Money talks in politics
Recently, I came across some rather interesting information most citizens, and voters in particular, probably don’t know about, i.e., how political-party-affiliated causes and organizations are funded. The organization OpenSecrets.org has been keeping track of such demographics since its founding, and is a treasure trove of how political party bell curves operate in retrospect.
Currently, we are riding a new curve!
Below is a chart indicating what was going on in the 2010 election cycle. It shows what I would call a “cooperative” political attitude and demographics, not the huge divides and differences we are experiencing since the 2010 election. Congress can’t seem to work together anymore!
Democrats and Republicans Sharing Big-Dollar Donors, DCCC’s Million-Dollar Pay-Off and More in Capital Eye Opener: November 10, 2010
CORPORATIONS GIVE BIG TO BOTH SIDES
Below are charts showing “demographics” for how organizations either follow, or precipitate, political change. Note when the “swing years” occur, especially how contributions are allocated between differing political philosophies.
The current 2018 election cycle contributions by Top Organization Contributors per OpenSecrets.org can be found in a chart listed here.
The 2008 election cycle contributors are found here.
The 2010 election cycle contributors are found here.
The 2012 election cycle contributors are found here.
The 2016 election cycle contributors are found here.
This OpenSecrets website talks about “Dark Money” with charts indicating what’s going on in another obviously ‘important’ money arena.
The Center for Responsive Politics is a non-profit, nonpartisan research group based in Washington, D.C., that tracks the effects of money and lobbying on elections and public policy. It maintains a public online database of its information. Wikipedia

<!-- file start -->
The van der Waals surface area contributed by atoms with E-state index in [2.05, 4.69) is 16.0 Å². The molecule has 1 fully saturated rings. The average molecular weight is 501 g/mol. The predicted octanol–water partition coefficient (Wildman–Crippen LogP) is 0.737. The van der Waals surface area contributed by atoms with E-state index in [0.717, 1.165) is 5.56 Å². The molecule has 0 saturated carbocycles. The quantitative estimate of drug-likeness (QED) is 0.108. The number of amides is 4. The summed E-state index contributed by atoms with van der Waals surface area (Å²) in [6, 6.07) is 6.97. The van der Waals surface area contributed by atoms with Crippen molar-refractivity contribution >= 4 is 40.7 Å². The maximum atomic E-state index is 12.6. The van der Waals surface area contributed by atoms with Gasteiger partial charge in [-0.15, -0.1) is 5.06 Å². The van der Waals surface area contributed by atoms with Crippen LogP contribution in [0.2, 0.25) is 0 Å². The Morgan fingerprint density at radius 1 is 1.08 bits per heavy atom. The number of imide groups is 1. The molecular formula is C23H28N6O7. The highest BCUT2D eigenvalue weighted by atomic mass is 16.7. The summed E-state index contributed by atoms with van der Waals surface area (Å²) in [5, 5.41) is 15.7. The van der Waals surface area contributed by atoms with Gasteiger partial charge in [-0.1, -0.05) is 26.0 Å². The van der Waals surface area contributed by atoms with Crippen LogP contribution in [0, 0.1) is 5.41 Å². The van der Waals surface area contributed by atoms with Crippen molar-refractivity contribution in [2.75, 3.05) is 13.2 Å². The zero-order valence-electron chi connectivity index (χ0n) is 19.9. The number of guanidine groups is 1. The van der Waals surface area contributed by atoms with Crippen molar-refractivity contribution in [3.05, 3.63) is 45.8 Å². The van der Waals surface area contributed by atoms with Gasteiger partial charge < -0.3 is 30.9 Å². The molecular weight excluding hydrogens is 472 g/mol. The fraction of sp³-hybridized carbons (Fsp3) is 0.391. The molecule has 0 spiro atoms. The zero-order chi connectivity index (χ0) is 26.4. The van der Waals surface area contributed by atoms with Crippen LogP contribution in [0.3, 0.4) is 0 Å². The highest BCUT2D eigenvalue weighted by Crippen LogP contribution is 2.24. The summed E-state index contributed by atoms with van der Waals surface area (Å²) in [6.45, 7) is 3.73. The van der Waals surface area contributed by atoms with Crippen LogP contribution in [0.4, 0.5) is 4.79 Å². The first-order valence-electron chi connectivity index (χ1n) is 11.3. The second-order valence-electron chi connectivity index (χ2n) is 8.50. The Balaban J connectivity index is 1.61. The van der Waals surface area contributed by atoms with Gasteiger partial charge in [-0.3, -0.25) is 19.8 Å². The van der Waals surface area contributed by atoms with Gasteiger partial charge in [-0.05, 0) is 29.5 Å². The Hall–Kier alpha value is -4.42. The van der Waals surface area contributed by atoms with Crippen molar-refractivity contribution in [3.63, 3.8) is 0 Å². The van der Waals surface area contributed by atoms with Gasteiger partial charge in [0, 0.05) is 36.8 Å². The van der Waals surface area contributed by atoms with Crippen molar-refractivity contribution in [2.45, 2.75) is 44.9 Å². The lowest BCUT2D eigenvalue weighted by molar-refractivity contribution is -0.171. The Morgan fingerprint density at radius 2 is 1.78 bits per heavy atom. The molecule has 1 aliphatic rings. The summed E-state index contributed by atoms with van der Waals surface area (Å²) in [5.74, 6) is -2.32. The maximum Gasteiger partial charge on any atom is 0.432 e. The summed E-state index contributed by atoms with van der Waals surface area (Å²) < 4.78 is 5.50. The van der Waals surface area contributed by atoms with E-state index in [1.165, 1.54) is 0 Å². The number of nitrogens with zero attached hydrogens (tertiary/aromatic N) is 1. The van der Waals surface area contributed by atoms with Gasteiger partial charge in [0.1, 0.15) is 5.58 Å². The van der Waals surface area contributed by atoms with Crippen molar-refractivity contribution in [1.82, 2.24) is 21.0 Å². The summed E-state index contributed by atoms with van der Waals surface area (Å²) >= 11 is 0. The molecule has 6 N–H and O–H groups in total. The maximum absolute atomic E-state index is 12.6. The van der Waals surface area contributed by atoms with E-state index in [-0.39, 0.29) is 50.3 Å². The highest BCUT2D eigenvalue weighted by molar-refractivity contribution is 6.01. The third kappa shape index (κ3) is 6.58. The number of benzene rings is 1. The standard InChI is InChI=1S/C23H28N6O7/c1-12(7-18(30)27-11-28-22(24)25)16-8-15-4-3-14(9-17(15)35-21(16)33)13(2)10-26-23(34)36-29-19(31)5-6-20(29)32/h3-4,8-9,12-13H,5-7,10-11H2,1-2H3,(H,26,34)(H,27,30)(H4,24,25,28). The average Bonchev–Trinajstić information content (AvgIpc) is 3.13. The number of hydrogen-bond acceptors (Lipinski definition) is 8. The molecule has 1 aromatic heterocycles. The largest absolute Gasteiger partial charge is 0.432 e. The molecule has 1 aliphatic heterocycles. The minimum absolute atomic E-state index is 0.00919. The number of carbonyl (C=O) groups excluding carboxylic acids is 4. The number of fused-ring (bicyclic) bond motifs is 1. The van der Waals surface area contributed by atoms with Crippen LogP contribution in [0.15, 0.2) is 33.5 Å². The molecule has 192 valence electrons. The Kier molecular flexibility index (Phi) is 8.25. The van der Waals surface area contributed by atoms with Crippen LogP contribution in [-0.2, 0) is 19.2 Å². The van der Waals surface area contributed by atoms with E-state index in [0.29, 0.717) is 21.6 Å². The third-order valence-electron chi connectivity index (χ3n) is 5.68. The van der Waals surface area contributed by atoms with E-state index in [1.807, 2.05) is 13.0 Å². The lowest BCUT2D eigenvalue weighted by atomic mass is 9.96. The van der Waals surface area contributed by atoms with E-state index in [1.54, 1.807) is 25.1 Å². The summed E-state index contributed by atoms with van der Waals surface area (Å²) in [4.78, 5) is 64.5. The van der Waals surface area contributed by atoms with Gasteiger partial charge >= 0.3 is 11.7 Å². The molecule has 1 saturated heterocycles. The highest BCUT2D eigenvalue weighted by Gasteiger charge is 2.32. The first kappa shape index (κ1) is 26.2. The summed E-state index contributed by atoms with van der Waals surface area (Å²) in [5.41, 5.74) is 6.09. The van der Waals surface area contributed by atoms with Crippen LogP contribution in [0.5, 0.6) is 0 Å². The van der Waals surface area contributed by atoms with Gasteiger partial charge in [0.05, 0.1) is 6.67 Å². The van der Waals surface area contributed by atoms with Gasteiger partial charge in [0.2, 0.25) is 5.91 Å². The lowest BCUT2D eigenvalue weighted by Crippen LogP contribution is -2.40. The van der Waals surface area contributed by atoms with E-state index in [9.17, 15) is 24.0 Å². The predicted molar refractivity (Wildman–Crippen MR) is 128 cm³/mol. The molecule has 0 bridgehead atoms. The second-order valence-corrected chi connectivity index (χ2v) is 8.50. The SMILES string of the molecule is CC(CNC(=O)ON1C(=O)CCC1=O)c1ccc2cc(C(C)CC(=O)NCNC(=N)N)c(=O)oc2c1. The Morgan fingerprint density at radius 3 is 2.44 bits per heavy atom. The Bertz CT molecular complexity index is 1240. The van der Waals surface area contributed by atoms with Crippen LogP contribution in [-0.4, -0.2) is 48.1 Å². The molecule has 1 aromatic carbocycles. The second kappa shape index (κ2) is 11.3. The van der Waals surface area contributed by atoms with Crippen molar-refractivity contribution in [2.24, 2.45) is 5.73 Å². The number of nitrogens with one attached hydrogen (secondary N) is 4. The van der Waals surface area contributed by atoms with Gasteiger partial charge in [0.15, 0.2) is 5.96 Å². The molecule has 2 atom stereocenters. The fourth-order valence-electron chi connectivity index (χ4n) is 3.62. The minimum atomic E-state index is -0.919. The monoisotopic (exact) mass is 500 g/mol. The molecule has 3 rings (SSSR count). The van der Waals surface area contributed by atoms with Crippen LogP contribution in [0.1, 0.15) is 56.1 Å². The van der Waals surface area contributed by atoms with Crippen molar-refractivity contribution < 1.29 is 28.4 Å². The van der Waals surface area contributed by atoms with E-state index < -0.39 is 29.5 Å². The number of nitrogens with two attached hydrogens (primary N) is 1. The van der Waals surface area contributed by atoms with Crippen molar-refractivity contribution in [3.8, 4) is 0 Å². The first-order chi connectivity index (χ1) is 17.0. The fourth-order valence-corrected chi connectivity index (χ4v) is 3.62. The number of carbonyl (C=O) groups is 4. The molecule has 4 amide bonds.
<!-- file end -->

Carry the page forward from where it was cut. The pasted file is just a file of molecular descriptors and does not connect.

But there’s one segment of business, industry and commerce where money not only talks, but uses megaphones; it’s the pharmaceutical—healthcare industries!
OpenSecrets lists the 2018 Pharmaceutical and Health Products industries contributions to the U.S. Congress here.
You will note that Democrats and Republicans are almost “even-steven” — $9,316,412 [D] to $10,449,501 [R].
The top 20 Members of Congress who received the largest donations are listed here with donations ranging from a high end of $411,700 to the low end of $165,420! Does that kind of money buy vested interest legislation and congressional votes?
In the very first chart at the beginning of this article, six out of 10 are Big Pharma and healthcare related. Is that why prescription drugs and pharmaceuticals cost so much, to pay for congressional favors?
Lobbying should be banned by law because it is discriminates against the average American citizen, who cannot put up that kind of money to impress members of Congress to vote in a constituent’s interests, as taxpayers supposedly are the ones who pay their salaries, but most often get the short end of the stick because Congress introduces, and votes favorably for, vested interests’ agendas, as Congress did with the National Childhood Vaccine Injury Act (NCVIA) of1986 (42 U.S.C. §§ 300aa-1 to 300aa-34).
As the maxim goes, “Follow the money,” to which I say, “and you will find a pot of gold for generous vested interests.”